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Nearly 60% of the people charged in Capitol riots have had financial troubles

Nearly 60 percent of the people charged over their alleged involvement in the riot on the U.S. Capitol on January 6 had a history of financial troubles, according to a new report.

Previous financial hardships suffered by the arrested rioters included bankruptcies, notices of eviction or foreclosure, bad debts, or unpaid taxes of up to $40,000 going back over two decades, the Washington Post revealed in analysis.

The Post looked through the financial history of 125 defendants for whom enough data was available and found that the group’s bankruptcy rate is 18 percent – which is nearly twice as high as the average rate for the American public.

It also revealed that 25 percent of the group had been sued for money owed to a creditor and that 20 percent had at one point faced losing their homes. 

Nearly 60 percent of the people charged over their alleged involvement in the riot on the U.S. Capitol on January 6 (pictured) had a history of financial troubles, according to a new report

Riot victim Ashli Babbitt, pictured, is said to have had a struggling business

Riot victim Ashli Babbitt, pictured, is said to have had a struggling business

Alleged rioter Dominic Pezzola was hit with $40,000 state tax warrants over the past five years

Jenna Ryan has filed for bankruptcy and once faces losing her house

Alleged rioter Dominic Pezzola (left) was hit with $40,000 state tax warrants over the past five years while Jenna Ryan (right) has filed for bankruptcy and once faces losing her house

Analysis of the Capitol attack carried out by the Chicago Project on Security and Threats at the University of Chicago found that 40 percent of those accused with taking part are business owners and white-collar workers.

The unemployment rate of those charged with participating is only nine percent.

While the unemployment rate was low, experts have claimed that participants’ previous financial difficulties may have made them more susceptible to President Donald Trump’s unfounded claims of election fraud and encouraged them to storm the Capitol.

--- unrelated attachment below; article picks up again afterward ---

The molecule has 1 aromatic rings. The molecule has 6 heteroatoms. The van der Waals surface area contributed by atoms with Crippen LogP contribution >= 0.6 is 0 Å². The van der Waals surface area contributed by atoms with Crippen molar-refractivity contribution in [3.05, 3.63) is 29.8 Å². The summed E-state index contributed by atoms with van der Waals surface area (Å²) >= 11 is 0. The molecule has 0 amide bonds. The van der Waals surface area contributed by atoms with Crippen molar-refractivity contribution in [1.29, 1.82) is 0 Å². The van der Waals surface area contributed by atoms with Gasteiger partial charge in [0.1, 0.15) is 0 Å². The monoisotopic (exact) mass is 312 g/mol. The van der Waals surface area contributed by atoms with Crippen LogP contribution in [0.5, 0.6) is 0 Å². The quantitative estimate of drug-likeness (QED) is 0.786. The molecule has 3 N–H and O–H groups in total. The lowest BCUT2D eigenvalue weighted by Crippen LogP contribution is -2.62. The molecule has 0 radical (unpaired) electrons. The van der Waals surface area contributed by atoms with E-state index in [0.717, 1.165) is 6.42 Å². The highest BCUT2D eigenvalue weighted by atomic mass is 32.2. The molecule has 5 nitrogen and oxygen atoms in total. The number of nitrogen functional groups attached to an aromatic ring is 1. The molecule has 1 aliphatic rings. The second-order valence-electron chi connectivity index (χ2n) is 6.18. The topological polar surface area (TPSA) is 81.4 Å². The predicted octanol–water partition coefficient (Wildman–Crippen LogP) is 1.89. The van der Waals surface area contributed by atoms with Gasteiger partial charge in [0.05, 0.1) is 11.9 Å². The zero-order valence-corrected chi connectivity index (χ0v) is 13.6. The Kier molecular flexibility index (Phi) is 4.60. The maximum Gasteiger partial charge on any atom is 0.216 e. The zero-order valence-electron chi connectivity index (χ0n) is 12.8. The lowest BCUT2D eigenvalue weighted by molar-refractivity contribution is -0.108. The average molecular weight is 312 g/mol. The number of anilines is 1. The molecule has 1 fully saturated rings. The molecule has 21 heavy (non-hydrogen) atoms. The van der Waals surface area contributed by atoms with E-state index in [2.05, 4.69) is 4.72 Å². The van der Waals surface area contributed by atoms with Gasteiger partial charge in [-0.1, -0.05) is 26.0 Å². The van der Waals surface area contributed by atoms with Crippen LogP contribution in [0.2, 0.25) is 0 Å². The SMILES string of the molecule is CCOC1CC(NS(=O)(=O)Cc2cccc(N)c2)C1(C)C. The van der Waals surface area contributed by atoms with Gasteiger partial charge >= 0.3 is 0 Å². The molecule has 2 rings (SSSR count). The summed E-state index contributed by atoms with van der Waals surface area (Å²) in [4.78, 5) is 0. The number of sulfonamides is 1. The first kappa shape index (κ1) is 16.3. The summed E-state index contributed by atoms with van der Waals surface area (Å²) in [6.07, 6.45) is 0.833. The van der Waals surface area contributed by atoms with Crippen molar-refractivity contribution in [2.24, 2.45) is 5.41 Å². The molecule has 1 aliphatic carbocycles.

They believe that Trump’s grievance-style politics, which culminated in his baseless allegations that he had been cheated out of the election, tapped into something within the rioters that encouraged even those with no previous violent criminal history to act.

‘I think what you’re finding is more than just economic insecurity but a deep-seated feeling of precarity about their personal situation,’ Cynthia Miller-Idriss, a political science professor who helps run the Polarization and Extremism Research Innovation Lab at American University, told the Post.

‘And that precarity — combined with a sense of betrayal or anger that someone is taking something away — mobilized a lot of people that day.’

Among the cases identified by the Post was that of Jenna Ryan, a Texas real estate broker who became one of the main faces of the riot after it was revealed she flew there in a private jet.

Ryan, 50, had struggled financially for years, having filed for bankruptcy in 2012 and hit with an IRS tax lien in 2010.

At one point, she had nearly lost her home to foreclosure. 

Even at the time of her arrest, Ryan was still paying off a $37,000 lien for unpaid federal taxes.

Jenna Ryan is pictured here on a private jet on her way to D.C. for the January 6 rally

Jenna Ryan is pictured here on a private jet on her way to D.C. for the January 6 rally

Despite the luxury travel, Ryan (pictured right) has previously faced losing her house

Despite the luxury travel, Ryan (pictured right) has previously faced losing her house

Ryan shared photos of her self online as the U.S. Capitol was stormed

Ryan shared photos of her self online as the U.S. Capitol was stormed

She has said that she fully believed Trump’s claims of election fraud when she flew to D.C. earlier this year but that she ‘bought into a lie’.

‘Not one patriot is standing up for me,’ Ryan said. ‘I’m a complete villain. I was down there based on what my president said. “Stop the steal.” Now I see that it was all over nothing. He was just having us down there for an ego boost. I was there for him.’

Another was 22-year-old Riley June Williams who allegedly helped to steal a laptop from House Speaker Nancy Pelosi’s office.

The Post reports that her parents filed for bankruptcy as a child and her mother’s house faced foreclosure when she was a teen.

Georgia attorney William McCall Calhoun also began to show strong support for Trump in the last year after money issues, a friend told the Post.